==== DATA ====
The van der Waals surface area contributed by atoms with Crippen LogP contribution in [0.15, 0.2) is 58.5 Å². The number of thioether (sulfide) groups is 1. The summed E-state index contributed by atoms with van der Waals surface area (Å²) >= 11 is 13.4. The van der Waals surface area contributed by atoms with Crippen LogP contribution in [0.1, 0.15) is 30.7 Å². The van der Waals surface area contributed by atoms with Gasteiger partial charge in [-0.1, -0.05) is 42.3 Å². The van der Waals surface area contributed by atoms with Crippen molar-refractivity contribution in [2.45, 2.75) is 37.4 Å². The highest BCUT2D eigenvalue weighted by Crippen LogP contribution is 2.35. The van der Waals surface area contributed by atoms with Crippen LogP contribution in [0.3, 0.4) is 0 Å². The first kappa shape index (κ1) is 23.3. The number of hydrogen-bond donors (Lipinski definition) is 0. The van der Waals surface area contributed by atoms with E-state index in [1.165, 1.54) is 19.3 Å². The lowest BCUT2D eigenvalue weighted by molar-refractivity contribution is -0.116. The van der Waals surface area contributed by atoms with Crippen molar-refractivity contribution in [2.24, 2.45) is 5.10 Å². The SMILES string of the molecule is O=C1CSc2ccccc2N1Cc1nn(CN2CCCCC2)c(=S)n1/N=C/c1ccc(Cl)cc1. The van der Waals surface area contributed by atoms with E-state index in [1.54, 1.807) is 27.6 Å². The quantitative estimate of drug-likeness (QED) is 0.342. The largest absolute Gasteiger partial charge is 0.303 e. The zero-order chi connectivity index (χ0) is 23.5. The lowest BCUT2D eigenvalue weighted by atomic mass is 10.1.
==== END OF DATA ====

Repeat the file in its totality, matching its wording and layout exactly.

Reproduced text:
The van der Waals surface area contributed by atoms with Crippen LogP contribution in [0.15, 0.2) is 58.5 Å². The number of thioether (sulfide) groups is 1. The summed E-state index contributed by atoms with van der Waals surface area (Å²) >= 11 is 13.4. The van der Waals surface area contributed by atoms with Crippen LogP contribution in [0.1, 0.15) is 30.7 Å². The van der Waals surface area contributed by atoms with Gasteiger partial charge in [-0.1, -0.05) is 42.3 Å². The van der Waals surface area contributed by atoms with Crippen molar-refractivity contribution in [2.45, 2.75) is 37.4 Å². The highest BCUT2D eigenvalue weighted by Crippen LogP contribution is 2.35. The van der Waals surface area contributed by atoms with Crippen LogP contribution in [0.3, 0.4) is 0 Å². The first kappa shape index (κ1) is 23.3. The number of hydrogen-bond donors (Lipinski definition) is 0. The van der Waals surface area contributed by atoms with E-state index in [1.165, 1.54) is 19.3 Å². The lowest BCUT2D eigenvalue weighted by molar-refractivity contribution is -0.116. The van der Waals surface area contributed by atoms with Crippen molar-refractivity contribution in [2.24, 2.45) is 5.10 Å². The SMILES string of the molecule is O=C1CSc2ccccc2N1Cc1nn(CN2CCCCC2)c(=S)n1/N=C/c1ccc(Cl)cc1. The van der Waals surface area contributed by atoms with E-state index in [1.54, 1.807) is 27.6 Å². The quantitative estimate of drug-likeness (QED) is 0.342. The largest absolute Gasteiger partial charge is 0.303 e. The zero-order chi connectivity index (χ0) is 23.5. The lowest BCUT2D eigenvalue weighted by atomic mass is 10.1.